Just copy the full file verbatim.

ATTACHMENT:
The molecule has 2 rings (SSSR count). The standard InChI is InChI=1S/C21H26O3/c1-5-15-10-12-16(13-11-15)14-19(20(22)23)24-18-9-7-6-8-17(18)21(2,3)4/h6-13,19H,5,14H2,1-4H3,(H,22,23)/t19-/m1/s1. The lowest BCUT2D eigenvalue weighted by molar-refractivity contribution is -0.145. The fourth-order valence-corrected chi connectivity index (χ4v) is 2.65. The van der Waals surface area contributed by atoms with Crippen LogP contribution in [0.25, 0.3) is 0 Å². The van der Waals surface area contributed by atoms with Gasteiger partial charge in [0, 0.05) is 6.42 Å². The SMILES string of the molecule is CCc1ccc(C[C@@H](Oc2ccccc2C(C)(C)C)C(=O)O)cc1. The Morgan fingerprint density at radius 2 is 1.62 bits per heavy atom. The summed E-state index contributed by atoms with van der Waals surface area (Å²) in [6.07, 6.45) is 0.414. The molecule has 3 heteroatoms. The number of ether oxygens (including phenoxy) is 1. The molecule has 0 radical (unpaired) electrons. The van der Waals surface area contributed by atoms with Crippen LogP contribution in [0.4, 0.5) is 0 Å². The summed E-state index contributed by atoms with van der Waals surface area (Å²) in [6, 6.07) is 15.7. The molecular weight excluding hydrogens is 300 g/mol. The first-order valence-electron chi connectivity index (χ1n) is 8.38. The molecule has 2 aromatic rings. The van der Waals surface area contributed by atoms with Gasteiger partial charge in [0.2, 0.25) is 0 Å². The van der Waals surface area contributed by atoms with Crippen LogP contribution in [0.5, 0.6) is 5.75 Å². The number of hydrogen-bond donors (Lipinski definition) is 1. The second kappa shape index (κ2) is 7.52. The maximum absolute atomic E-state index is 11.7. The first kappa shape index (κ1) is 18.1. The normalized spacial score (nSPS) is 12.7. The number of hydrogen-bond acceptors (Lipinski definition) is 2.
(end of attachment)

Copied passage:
The molecule has 2 rings (SSSR count). The standard InChI is InChI=1S/C21H26O3/c1-5-15-10-12-16(13-11-15)14-19(20(22)23)24-18-9-7-6-8-17(18)21(2,3)4/h6-13,19H,5,14H2,1-4H3,(H,22,23)/t19-/m1/s1. The lowest BCUT2D eigenvalue weighted by molar-refractivity contribution is -0.145. The fourth-order valence-corrected chi connectivity index (χ4v) is 2.65. The van der Waals surface area contributed by atoms with Crippen LogP contribution in [0.25, 0.3) is 0 Å². The van der Waals surface area contributed by atoms with Gasteiger partial charge in [0, 0.05) is 6.42 Å². The SMILES string of the molecule is CCc1ccc(C[C@@H](Oc2ccccc2C(C)(C)C)C(=O)O)cc1. The Morgan fingerprint density at radius 2 is 1.62 bits per heavy atom. The summed E-state index contributed by atoms with van der Waals surface area (Å²) in [6.07, 6.45) is 0.414. The molecule has 3 heteroatoms. The number of ether oxygens (including phenoxy) is 1. The molecule has 0 radical (unpaired) electrons. The van der Waals surface area contributed by atoms with Crippen LogP contribution in [0.4, 0.5) is 0 Å². The summed E-state index contributed by atoms with van der Waals surface area (Å²) in [6, 6.07) is 15.7. The molecular weight excluding hydrogens is 300 g/mol. The first-order valence-electron chi connectivity index (χ1n) is 8.38. The molecule has 2 aromatic rings. The van der Waals surface area contributed by atoms with Gasteiger partial charge in [0.2, 0.25) is 0 Å². The van der Waals surface area contributed by atoms with Crippen LogP contribution in [0.5, 0.6) is 5.75 Å². The number of hydrogen-bond donors (Lipinski definition) is 1. The second kappa shape index (κ2) is 7.52. The maximum absolute atomic E-state index is 11.7. The first kappa shape index (κ1) is 18.1. The normalized spacial score (nSPS) is 12.7. The number of hydrogen-bond acceptors (Lipinski definition) is 2.